Mixing Nelson Mandela's Spirit With Navajo + Peruvian Practices, Londolozi South Africa Opens Healing House Spa


Londolozi is one of South Africa’s original private game reserves, considered to be a pillar of global ecotourism. The word Londolozi comes from the Zulu word meaning ‘Protector Of All Living Things’. The Londolozi Game Reserve lived up to its name, in the reflections of Dave Varty’s 2013 blog post ‘Remembering Madiba’.

As the helicopter landed in the front of Londolozi Game Reserve in South Africa and outstepped Nelson Mandela, I knew that this would be a defining moment in my life. Madiba had been sent by an old friend, Enos Mabuza, to spend a few quiet days relaxing at Londolozi after weeks of hectic media exposure following his release from prison earlier that year.

A rare photograph of Nelson Mandela arriving at Londolozi in 1991.

A rare photograph of Nelson Mandela arriving at Londolozi in 1991.

During these amazing days at Londolozi, Nelson Mandela saw Africa’s Big Five wildlife — lion, leopard, rhinoceros, elephant, and Cape buffalo — for the first time in his life. The term ‘Africa’s Big Five’ was originally coined by big-game hunters, and refers to the five most difficult animals in Africa to hunt on foot. Today the term is more frequently used by safari operators offering well-heeled tourists glimpses of animal majesty.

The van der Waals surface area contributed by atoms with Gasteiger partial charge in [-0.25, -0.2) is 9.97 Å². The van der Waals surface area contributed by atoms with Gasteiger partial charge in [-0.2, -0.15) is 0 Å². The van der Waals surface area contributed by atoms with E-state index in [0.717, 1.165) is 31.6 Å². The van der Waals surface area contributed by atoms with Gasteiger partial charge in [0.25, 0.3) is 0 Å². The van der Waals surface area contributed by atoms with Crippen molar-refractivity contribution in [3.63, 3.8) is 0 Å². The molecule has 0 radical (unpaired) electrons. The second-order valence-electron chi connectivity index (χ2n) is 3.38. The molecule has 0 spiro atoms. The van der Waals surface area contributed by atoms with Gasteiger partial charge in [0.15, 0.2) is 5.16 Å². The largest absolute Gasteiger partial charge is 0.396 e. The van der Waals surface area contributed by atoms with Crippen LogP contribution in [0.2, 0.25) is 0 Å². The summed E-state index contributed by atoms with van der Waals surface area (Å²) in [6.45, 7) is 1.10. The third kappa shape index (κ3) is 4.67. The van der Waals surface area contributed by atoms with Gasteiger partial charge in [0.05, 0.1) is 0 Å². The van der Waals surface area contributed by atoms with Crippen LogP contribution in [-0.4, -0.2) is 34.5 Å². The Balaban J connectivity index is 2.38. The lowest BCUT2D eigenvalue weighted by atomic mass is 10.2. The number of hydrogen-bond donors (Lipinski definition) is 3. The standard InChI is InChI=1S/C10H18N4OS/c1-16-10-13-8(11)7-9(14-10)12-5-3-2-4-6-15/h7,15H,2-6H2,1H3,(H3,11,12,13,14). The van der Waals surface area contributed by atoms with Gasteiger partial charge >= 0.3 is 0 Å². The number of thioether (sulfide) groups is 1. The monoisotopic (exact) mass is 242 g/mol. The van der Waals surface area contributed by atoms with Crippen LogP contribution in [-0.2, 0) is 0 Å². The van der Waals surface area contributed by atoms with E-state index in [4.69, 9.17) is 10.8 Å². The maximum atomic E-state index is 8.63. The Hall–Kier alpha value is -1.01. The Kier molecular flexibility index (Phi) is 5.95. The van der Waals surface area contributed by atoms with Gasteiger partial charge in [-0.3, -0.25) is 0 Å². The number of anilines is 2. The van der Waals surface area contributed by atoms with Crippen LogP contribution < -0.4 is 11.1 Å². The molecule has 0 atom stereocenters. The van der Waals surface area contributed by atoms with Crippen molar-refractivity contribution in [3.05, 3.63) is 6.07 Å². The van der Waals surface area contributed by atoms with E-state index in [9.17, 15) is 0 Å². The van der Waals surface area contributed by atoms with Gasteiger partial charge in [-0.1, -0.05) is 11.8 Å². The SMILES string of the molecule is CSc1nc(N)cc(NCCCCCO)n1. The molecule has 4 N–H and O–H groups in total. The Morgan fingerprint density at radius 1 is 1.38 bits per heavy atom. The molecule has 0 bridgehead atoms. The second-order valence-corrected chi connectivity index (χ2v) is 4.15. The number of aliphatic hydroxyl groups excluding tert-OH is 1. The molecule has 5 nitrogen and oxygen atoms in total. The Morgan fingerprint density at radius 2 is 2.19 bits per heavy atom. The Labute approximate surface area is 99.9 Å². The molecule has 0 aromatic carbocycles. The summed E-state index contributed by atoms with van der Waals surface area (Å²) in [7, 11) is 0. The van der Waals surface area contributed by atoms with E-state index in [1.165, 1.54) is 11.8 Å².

It was at Londolozi that Mandela — or Madiba — as he was called with reverence in South Africa and beyond, came to understand the power of the eco tourism safari industry as a development tool. Eco tourism promised opportunity, careers, social upliftment, jobs and education for those who had been caught in the indefensible disaster of the apartheid trap. 

Londolozi is situated on the Sand River it the heart of the Sabi Sand Game Reserve within the Greater Kruger National Park. In 1993, Londolozi became the first game reserve in the world to be accorded Relais & Châteaux status.

This award came nearly 70 years after Londolozi founders Charles Boyd Varty and Frank Unger, came up with a plan to buy an almost inaccessible piece of land on the banks of the Sand River, camp under its 1,000-year-old ebony trees, and run hunting safaris there.  In 1969, Varty’s grandsons Dave and John, and Dave’s wife Shan took stewardship of Londolozi, ditching guns for cameras in an entrepreneurial launch of South Africa’s first photographic safaris.

This Could Just Be The Most Forward-Thinking Wellness Offering in Africa